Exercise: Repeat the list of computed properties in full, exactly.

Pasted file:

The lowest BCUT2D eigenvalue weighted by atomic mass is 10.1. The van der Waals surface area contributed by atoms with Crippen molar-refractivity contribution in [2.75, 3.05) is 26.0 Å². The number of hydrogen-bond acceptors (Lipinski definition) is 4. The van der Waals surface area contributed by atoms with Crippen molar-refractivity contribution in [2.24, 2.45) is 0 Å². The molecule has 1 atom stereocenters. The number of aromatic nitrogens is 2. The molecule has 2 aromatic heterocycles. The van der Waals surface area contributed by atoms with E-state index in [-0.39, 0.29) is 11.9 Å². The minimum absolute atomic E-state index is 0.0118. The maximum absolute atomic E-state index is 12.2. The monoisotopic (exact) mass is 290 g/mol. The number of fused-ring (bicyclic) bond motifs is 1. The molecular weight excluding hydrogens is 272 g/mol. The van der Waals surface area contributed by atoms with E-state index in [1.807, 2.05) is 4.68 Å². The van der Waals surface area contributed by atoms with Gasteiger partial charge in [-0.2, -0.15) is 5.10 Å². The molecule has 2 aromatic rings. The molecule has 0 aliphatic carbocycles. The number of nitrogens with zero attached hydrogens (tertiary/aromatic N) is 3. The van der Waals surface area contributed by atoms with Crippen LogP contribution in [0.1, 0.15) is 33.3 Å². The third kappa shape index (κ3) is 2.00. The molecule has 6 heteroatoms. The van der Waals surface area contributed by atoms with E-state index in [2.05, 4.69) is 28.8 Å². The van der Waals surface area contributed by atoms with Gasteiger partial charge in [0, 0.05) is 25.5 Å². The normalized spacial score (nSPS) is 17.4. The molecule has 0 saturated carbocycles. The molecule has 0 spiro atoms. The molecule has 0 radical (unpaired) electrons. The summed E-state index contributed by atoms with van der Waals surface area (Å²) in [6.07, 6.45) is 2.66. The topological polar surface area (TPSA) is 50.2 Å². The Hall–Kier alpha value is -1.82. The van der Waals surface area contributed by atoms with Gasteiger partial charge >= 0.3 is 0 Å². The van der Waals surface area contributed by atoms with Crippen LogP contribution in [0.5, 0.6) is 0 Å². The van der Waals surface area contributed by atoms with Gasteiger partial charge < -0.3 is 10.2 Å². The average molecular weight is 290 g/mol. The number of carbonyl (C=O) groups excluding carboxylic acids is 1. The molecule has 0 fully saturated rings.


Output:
The lowest BCUT2D eigenvalue weighted by atomic mass is 10.1. The van der Waals surface area contributed by atoms with Crippen molar-refractivity contribution in [2.75, 3.05) is 26.0 Å². The number of hydrogen-bond acceptors (Lipinski definition) is 4. The van der Waals surface area contributed by atoms with Crippen molar-refractivity contribution in [2.24, 2.45) is 0 Å². The molecule has 1 atom stereocenters. The number of aromatic nitrogens is 2. The molecule has 2 aromatic heterocycles. The van der Waals surface area contributed by atoms with E-state index in [-0.39, 0.29) is 11.9 Å². The minimum absolute atomic E-state index is 0.0118. The maximum absolute atomic E-state index is 12.2. The monoisotopic (exact) mass is 290 g/mol. The number of fused-ring (bicyclic) bond motifs is 1. The molecular weight excluding hydrogens is 272 g/mol. The van der Waals surface area contributed by atoms with E-state index in [1.807, 2.05) is 4.68 Å². The van der Waals surface area contributed by atoms with Gasteiger partial charge in [-0.2, -0.15) is 5.10 Å². The molecule has 2 aromatic rings. The molecule has 0 aliphatic carbocycles. The number of nitrogens with zero attached hydrogens (tertiary/aromatic N) is 3. The van der Waals surface area contributed by atoms with Crippen LogP contribution in [0.1, 0.15) is 33.3 Å². The third kappa shape index (κ3) is 2.00. The molecule has 6 heteroatoms. The van der Waals surface area contributed by atoms with E-state index in [2.05, 4.69) is 28.8 Å². The van der Waals surface area contributed by atoms with Gasteiger partial charge in [0, 0.05) is 25.5 Å². The normalized spacial score (nSPS) is 17.4. The molecule has 0 saturated carbocycles. The molecule has 0 spiro atoms. The molecule has 0 radical (unpaired) electrons. The summed E-state index contributed by atoms with van der Waals surface area (Å²) in [6.07, 6.45) is 2.66. The topological polar surface area (TPSA) is 50.2 Å². The Hall–Kier alpha value is -1.82. The van der Waals surface area contributed by atoms with Gasteiger partial charge >= 0.3 is 0 Å². The van der Waals surface area contributed by atoms with Crippen LogP contribution in [0.5, 0.6) is 0 Å². The van der Waals surface area contributed by atoms with Gasteiger partial charge < -0.3 is 10.2 Å². The average molecular weight is 290 g/mol. The number of carbonyl (C=O) groups excluding carboxylic acids is 1. The molecule has 0 fully saturated rings.